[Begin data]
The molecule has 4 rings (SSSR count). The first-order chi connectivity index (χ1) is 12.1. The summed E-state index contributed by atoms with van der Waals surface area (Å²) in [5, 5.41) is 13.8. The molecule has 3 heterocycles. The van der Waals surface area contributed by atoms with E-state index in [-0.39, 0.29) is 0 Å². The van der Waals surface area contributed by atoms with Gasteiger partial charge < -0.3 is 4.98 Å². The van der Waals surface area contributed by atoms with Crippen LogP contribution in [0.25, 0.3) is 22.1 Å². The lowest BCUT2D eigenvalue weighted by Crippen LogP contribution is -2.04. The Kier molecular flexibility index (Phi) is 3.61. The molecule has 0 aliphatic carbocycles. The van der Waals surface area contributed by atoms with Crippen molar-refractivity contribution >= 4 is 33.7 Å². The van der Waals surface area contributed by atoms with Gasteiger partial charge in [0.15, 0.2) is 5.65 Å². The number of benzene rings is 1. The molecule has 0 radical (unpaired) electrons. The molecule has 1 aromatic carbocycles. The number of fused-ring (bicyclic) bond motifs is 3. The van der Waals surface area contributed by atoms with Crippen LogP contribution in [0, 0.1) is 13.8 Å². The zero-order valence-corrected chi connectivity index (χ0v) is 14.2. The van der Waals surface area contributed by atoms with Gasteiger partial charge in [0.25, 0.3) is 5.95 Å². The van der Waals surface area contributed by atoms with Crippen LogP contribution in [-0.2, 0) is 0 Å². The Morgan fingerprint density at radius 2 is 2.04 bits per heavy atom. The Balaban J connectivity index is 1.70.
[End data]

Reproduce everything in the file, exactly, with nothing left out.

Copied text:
The molecule has 4 rings (SSSR count). The first-order chi connectivity index (χ1) is 12.1. The summed E-state index contributed by atoms with van der Waals surface area (Å²) in [5, 5.41) is 13.8. The molecule has 3 heterocycles. The van der Waals surface area contributed by atoms with E-state index in [-0.39, 0.29) is 0 Å². The van der Waals surface area contributed by atoms with Gasteiger partial charge < -0.3 is 4.98 Å². The van der Waals surface area contributed by atoms with Crippen LogP contribution in [0.25, 0.3) is 22.1 Å². The lowest BCUT2D eigenvalue weighted by Crippen LogP contribution is -2.04. The Kier molecular flexibility index (Phi) is 3.61. The molecule has 0 aliphatic carbocycles. The van der Waals surface area contributed by atoms with Crippen molar-refractivity contribution >= 4 is 33.7 Å². The van der Waals surface area contributed by atoms with Gasteiger partial charge in [0.15, 0.2) is 5.65 Å². The number of benzene rings is 1. The molecule has 0 radical (unpaired) electrons. The molecule has 1 aromatic carbocycles. The number of fused-ring (bicyclic) bond motifs is 3. The van der Waals surface area contributed by atoms with Crippen LogP contribution in [0, 0.1) is 13.8 Å². The zero-order valence-corrected chi connectivity index (χ0v) is 14.2. The van der Waals surface area contributed by atoms with Gasteiger partial charge in [0.25, 0.3) is 5.95 Å². The van der Waals surface area contributed by atoms with Crippen LogP contribution in [-0.2, 0) is 0 Å². The Morgan fingerprint density at radius 2 is 2.04 bits per heavy atom. The Balaban J connectivity index is 1.70.